My personal experiences have contributed to my knowledge and understanding of developmental theory. From my childhood, I developed patterns in response to my constantly changing environment. I have since become aware of my behaviors and tendencies in the world as a result of my life experiences. While I have always been a sensitive, caring, and generous person, my behaviors and patterns have evolved over time. In my early years, the lack of attachment to my mother led me searching for attachment and acceptance. In my adolescent and teen years, I became completely disengaged from my family for a period of time. I could not confront or process any of the pain I had experienced and turned to very unhealthy patterns of coping, such as self-harm, alcohol, and drugs. In my adulthood, I have developed healthier patterns of creating my own space to continue developing healthy behaviors, thus being more available to help others. Every stage of my development has been vital in contributing to where I am now and the knowledge I have gained.
Having an unstable living environment has resulted in me being very focused on creating stability for myself as an adult. I often try to maintain control over my environment and outcomes of events in my life. I become very anxious, over-anticipating events and unknown situations. In general, I have developed a desire to be in control of many areas of my life. My pattern of creating stability is also seen in my relationship with my boyfriend of eleven years. While I have been successful in creating stability for myself, the fear that it could vanish remains as I nurse my relationship with my homeless mother and brother. Understanding their lifestyle and struggles, because of their homelessness, makes it too much of a reality, and I am unable to dismiss the possibility of it happening to me.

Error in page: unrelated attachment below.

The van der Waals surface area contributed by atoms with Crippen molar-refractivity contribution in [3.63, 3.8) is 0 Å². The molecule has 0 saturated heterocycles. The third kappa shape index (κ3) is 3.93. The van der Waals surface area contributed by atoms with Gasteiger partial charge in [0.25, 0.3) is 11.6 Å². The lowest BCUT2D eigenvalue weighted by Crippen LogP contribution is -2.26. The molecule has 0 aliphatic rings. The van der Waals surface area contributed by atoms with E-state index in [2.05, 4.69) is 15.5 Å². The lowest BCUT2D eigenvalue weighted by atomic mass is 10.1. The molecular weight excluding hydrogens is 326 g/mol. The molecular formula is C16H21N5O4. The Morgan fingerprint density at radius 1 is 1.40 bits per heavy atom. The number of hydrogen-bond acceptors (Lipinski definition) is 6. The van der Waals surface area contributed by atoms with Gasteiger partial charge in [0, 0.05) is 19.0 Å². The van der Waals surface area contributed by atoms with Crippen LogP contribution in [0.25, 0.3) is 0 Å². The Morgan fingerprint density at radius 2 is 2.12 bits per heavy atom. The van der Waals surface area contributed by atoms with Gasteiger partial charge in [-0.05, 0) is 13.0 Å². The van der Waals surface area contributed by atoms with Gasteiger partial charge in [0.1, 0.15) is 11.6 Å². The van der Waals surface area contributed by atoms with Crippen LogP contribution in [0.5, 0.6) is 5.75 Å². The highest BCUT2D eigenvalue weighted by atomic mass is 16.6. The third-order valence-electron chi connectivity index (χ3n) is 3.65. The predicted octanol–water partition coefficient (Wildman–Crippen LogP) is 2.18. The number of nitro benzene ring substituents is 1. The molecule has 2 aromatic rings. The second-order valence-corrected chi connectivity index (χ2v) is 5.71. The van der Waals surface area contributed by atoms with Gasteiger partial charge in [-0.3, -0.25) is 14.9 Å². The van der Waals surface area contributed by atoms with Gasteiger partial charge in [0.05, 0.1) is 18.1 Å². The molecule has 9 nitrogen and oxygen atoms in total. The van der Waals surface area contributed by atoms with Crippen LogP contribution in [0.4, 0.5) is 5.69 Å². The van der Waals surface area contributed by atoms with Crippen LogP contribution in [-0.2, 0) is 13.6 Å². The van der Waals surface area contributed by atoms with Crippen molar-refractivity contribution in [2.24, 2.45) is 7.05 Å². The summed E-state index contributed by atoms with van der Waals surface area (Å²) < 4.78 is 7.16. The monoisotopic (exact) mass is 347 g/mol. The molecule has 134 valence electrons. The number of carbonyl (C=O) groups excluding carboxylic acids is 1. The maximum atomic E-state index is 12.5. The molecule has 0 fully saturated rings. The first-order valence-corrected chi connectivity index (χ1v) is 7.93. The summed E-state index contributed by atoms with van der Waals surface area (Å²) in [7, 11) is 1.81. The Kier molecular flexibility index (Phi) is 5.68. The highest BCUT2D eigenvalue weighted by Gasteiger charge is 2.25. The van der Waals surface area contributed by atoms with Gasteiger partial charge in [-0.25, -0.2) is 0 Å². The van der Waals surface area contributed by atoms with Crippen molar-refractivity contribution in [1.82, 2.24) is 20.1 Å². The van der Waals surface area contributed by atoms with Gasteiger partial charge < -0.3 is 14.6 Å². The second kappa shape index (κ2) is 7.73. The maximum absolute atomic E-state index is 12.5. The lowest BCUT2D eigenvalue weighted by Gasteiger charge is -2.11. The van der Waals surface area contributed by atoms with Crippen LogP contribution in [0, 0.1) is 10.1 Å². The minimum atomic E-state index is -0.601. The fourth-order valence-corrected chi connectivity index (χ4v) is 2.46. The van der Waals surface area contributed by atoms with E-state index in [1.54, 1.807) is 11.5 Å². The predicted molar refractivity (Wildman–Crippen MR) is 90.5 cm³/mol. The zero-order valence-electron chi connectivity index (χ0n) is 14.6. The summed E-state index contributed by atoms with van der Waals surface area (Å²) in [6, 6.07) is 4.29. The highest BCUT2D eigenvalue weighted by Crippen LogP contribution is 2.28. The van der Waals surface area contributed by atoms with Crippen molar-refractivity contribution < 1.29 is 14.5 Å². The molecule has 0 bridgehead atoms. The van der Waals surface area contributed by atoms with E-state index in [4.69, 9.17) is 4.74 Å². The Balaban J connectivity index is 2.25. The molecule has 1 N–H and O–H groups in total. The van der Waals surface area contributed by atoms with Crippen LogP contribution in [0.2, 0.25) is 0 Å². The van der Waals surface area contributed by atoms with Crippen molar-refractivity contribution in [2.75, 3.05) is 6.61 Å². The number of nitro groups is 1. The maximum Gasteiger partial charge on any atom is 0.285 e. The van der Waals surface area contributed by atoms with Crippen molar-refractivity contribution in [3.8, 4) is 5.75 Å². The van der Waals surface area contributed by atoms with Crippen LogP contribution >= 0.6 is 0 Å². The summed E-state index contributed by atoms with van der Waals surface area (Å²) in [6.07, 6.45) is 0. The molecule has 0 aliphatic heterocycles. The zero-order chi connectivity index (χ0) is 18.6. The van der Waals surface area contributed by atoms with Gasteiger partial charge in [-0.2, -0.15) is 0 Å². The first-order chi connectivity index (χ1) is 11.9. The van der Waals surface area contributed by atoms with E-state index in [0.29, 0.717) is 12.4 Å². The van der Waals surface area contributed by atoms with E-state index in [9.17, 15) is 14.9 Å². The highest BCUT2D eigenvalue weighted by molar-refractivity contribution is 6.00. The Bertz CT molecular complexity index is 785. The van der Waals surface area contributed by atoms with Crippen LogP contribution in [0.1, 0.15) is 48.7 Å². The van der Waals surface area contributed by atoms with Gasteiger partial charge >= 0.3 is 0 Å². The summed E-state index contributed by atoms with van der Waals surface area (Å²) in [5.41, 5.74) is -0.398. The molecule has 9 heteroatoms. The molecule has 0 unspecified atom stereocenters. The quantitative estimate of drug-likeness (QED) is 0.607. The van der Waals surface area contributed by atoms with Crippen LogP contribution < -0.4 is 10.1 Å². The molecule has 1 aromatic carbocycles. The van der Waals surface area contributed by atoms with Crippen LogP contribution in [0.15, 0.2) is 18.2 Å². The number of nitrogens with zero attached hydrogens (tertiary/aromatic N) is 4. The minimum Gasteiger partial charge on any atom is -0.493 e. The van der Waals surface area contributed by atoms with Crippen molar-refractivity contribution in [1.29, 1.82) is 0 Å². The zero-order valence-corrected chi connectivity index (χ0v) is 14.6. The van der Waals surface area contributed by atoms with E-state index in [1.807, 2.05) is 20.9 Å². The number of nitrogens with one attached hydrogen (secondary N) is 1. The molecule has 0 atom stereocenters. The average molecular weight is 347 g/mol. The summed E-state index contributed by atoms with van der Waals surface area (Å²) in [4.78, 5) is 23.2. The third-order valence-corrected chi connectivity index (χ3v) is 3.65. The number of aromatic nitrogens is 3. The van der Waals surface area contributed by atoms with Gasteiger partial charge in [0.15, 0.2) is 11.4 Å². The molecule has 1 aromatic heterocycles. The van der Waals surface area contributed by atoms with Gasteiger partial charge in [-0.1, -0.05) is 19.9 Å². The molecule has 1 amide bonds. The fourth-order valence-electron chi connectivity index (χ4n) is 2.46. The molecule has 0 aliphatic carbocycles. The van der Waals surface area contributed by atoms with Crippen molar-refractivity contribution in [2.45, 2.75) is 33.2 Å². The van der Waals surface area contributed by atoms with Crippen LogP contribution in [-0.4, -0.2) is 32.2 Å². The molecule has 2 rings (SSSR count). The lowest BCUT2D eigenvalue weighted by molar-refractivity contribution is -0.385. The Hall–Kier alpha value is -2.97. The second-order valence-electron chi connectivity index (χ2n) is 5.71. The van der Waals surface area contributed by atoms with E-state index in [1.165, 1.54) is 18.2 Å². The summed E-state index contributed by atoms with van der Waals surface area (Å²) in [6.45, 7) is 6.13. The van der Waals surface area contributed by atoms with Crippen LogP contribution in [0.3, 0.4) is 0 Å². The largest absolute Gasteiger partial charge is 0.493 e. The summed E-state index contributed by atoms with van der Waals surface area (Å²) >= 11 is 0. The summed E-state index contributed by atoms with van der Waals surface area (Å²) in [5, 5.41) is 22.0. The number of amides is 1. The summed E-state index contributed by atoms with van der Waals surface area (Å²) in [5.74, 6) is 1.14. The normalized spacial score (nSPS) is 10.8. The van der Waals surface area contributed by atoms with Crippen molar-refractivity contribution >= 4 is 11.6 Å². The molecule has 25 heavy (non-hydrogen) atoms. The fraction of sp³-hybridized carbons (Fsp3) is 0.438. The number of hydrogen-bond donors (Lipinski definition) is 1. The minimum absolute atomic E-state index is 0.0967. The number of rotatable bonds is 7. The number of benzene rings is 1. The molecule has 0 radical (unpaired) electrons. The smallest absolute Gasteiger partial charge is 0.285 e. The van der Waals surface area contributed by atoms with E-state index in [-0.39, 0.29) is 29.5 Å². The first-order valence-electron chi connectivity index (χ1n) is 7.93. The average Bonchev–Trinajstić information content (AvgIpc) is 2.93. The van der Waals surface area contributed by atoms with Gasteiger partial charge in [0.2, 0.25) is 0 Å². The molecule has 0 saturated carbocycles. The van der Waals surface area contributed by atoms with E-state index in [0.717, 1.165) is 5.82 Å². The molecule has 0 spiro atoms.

My experiences as a child and adolescent that were painful, emotionally, physically, and cognitively, have given me perspective and empathy for others who live in high risk environments or who are experiencing challenges in their lives. I am instinctively drawn to people who are in need, who require tender love and care. I am deeply sensitive to people’s feelings and because I have experienced such pain, I do not want others to have to endure their pain alone. I have, also, had the amazing experience of a loving presence in my life; my God Mother, Nicole. Understanding the impact of her love and nurturing has resulted in my pattern of providing that for others. I feel most adequate when I am helping others or when I can positively influence another person’s life.